Will the Meek Inherit Russia?

In his decade in power, Vladimir Putin has consolidated and strengthened the security forces, intimidated and jailed opponents, and muzzled the media and courts. But if he doesn’t step down or aside so that Russia can move forward, the system he has created may turn his own methods against him.

MOSCOW – In a recent interview, Russia’s President Dmitri Medvedev proclaimed that he wants a second term in office following the 2012 election, but that he would not run against Prime Minister Vladimir Putin, who put him in power in the first place. Such a rivalry, Medvedev implied, would damage the country’s well-being and image.

Medvedev’s statement should end speculation about whether he is running, yet it keeps the suspense alive regarding Putin, whose influence is far greater than that of Russia’s meek president. Many, particularly in the West, would like to see Putin and his prickly, anti-Western authoritarianism pass from the scene.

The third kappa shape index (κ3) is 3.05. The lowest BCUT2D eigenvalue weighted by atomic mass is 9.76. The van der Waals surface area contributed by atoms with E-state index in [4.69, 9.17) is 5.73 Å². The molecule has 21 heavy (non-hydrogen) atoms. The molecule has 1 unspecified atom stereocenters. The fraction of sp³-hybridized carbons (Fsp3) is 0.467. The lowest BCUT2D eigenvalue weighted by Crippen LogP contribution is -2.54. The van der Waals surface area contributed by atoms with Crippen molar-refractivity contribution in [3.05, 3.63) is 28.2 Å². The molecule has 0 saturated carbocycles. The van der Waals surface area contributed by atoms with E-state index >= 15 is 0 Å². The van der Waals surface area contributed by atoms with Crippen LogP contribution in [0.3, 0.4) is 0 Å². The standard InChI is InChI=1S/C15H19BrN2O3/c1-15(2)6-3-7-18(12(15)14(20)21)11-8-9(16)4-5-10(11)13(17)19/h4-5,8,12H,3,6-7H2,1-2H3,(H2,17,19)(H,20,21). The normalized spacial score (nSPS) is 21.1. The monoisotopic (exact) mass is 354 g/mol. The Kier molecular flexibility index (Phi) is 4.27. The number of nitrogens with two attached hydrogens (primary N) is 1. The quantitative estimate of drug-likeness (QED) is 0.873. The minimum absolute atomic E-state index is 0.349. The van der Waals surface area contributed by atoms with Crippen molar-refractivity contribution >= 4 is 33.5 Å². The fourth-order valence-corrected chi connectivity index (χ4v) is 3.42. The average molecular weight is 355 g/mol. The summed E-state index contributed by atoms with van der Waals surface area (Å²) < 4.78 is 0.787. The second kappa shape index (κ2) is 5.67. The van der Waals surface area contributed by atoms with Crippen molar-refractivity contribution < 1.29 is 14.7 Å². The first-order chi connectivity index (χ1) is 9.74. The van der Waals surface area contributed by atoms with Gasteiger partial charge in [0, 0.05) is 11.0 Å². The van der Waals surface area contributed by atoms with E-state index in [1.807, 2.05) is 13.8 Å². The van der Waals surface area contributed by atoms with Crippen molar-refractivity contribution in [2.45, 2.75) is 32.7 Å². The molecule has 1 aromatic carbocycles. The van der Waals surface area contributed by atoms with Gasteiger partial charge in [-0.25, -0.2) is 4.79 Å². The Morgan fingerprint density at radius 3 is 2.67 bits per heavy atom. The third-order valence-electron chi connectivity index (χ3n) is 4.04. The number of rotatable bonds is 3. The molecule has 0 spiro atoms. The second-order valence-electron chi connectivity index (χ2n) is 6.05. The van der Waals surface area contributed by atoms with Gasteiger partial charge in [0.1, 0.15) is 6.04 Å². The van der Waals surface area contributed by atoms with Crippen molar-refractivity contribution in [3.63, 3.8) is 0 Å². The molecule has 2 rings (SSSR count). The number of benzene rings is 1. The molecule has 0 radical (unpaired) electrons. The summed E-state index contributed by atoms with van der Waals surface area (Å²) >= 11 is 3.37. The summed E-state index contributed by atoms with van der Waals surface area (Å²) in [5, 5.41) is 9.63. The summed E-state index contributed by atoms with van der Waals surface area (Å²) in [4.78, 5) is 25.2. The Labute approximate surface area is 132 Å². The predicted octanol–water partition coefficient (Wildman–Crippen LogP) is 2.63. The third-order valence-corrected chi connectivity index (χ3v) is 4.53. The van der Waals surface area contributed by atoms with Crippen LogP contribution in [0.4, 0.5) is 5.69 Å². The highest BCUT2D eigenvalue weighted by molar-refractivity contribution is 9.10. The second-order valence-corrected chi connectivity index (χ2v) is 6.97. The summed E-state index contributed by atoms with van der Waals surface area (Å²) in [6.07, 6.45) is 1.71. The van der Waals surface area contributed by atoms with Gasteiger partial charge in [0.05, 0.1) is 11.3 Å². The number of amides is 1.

Indeed, over the last ten years, Russian foreign policy has been animated by defensiveness and suspicion. Russia even has uneasy relations with the congenitally non-threatening European Union. It is touchy about the independence of the near-abroad countries, especially those politically or geographically close to the West – Belarus, Moldova, Ukraine, and Georgia. More than a decade after the fact, the Kremlin still decries NATO’s eastward enlargement as a security threat.

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